Three Thoughts About Yourself That Cause Low Self-Esteem
Some of your beliefs and thoughts about yourself will cause low self-esteem. The beliefs that you hold about yourself might be a major source of negative self-image. Unfortunately, harshly judging oneself is a universal problem. Some of us struggle with this unhealthy pattern of thinking more than others. But, if you find it difficult to ever look at yourself in a positive light – or realistically – then it’s worth being aware of the negative self-talk that stops you from being able to do this. Here are three beliefs and thoughts about yourself to watch out for.
1. “I’m lazy”
One common negative thought about yourself is that you're lazy. When you are hard on yourself, it always feels like you’re never doing enough. If you get distracted from work, your studies or something you feel you should be doing, you might call yourself lazy for doing so, over and over again. When you’re ‘shoulding’ all over yourself, it makes it hard to have some breathing space and just relax about what you do with your time.
Okay, you may be procrastinating. But, being all stern and punitive about it really just makes the problem worse. Then you’ll be distracted by guilt, shame, and negative thoughts about yourself. If you’re doing your best with the energy reserves at hand, then try to resist falling into the “I’m lazy” mindset. Outside voices and pressures make many of us latch onto this way of thinking. It’s never healthy or productive, though.
2. “I’m a failure”
When you suffer from low self-esteem, it can feel like every mistake you make is just another clear sign that you’re a failure. However, the problem of thinking you’re a failure all the time is much deeper than this – you may think everything is your fault about things that unfolded due to reasons that are nothing to do with you or your actions.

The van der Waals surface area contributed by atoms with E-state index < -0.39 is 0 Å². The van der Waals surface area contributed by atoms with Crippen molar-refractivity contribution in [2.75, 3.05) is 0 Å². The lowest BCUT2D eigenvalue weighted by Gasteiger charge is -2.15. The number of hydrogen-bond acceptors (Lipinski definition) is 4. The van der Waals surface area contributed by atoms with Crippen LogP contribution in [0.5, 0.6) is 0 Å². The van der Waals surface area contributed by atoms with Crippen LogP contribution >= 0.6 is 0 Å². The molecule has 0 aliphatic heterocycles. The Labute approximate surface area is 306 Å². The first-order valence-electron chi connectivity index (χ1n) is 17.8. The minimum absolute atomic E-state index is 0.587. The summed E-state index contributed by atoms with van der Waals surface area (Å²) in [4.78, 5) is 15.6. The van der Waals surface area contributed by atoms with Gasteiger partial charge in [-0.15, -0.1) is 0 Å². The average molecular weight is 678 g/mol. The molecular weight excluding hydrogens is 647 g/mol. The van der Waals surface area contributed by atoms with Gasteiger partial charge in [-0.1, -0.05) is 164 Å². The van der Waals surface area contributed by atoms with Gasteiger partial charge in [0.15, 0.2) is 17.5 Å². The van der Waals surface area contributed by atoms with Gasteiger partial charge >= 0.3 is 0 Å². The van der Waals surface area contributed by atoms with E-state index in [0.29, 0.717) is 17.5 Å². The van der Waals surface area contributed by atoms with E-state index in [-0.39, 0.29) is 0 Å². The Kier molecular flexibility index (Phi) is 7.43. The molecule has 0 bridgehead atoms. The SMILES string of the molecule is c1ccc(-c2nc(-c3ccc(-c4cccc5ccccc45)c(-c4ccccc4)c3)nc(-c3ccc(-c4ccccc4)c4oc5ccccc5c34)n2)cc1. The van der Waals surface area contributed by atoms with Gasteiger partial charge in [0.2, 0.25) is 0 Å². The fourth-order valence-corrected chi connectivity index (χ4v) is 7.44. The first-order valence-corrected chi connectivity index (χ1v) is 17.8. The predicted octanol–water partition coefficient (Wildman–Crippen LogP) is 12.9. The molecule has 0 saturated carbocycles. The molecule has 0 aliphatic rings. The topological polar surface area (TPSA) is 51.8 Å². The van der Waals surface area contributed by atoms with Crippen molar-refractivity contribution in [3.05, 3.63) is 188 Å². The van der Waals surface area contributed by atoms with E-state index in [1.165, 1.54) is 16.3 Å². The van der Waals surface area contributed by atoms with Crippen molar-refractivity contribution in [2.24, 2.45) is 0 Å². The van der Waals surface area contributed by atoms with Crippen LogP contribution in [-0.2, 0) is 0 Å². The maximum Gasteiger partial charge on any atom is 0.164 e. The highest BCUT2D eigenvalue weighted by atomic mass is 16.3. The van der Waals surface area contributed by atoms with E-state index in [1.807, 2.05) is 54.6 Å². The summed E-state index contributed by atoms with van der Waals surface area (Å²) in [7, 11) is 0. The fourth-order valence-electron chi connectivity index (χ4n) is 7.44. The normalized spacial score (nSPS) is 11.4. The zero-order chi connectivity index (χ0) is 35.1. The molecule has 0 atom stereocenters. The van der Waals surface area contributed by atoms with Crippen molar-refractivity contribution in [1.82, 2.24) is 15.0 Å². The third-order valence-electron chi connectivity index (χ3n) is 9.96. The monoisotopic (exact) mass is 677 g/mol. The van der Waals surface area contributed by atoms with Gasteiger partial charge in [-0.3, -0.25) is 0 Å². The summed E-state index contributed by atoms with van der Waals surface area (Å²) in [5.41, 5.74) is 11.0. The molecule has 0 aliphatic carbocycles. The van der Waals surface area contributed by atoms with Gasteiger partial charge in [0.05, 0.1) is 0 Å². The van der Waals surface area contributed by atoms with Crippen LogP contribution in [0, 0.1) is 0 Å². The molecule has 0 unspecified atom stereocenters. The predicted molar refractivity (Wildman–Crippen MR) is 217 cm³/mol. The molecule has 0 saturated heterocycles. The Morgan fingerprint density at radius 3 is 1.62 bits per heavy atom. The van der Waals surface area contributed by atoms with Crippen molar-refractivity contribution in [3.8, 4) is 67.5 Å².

When major, stressful events happen – such as the end of a relationship or the loss of a job – it’s very easy to blame yourself for things going wrong. Also, if you start comparing yourself to others during these changes in your life, then you may think it’s blindingly obvious that you’re a failure. You will come to believe that everyone else around you is functioning well and able to maintain a stable relationship or hold down a job, and so there must be something deeply defective about you. This thought about yourself will lower your self-esteem.
Remember, though, that we are all imperfect – we all make mistakes, lose the things which we care about the most, and struggle to achieve everything we are capable of achieving. The setbacks in your life can always be a source of motivation and drive, rather than self-defeat.
3. “I’m not a good person”
You should always be ready to catch yourself falling prey to perfectionism, ‘shoulding’, and comparing yourself to others. These modes of thinking are often the culprits in your low self-esteem. One way that they all play out is in the formation of the belief that you’re not a good person. You may say to yourself, “I’m selfish” and “I’m inconsiderate”. And you use the good actions of others in order to justify these statements: “I never do anything for charity, but so and so does all the time” or “my friend is always looking out for me, but I never consider them.”
Whenever you talk in these absolutes and get stuck in black-and-white thinking, you get an unbalanced and unrealistic perspective of how things really are. Sure, you may behave selfishly or inconsiderately, sometimes. And, like everyone else, you can always be kinder, more generous, more caring, etc. However, being a ‘good’ person is not about being a perfect saint. As is often the case, you will find that the more you make a conscious effort to look at yourself positively, the more understanding you will be about your actions and thoughts about yourself. Also, healthy self-esteem puts you in the best possible position to be kind to others.
Don’t worry – most of us have these negative thoughts about ourselves from time to time, in some form or another. If you ever feel unworthy, know that you’re not alone and that it’s not your fault you feel like this. There are very strong factors outside of your control that encourage self-judgment. However, your environment does not have to take the front seat in how you shape your destiny. You can reconnect with your inner wisdom that speaks in a more down-to-earth and compassionate way. This will allow you to gain the peace of mind that you deserve.
Woolfe, S. (2018, June 28). Three Thoughts About Yourself That Cause Low Self-Esteem, HealthyPlace. Retrieved on 2019, September 16 from https://www.healthyplace.com/blogs/buildingselfesteem/2018/6/three-thoughts-about-yourself-that-cause-low-self-esteem
Author: Sam Woolfe
Greetings from Mexicto City¡
I hope it changes someone elses life as it did mine.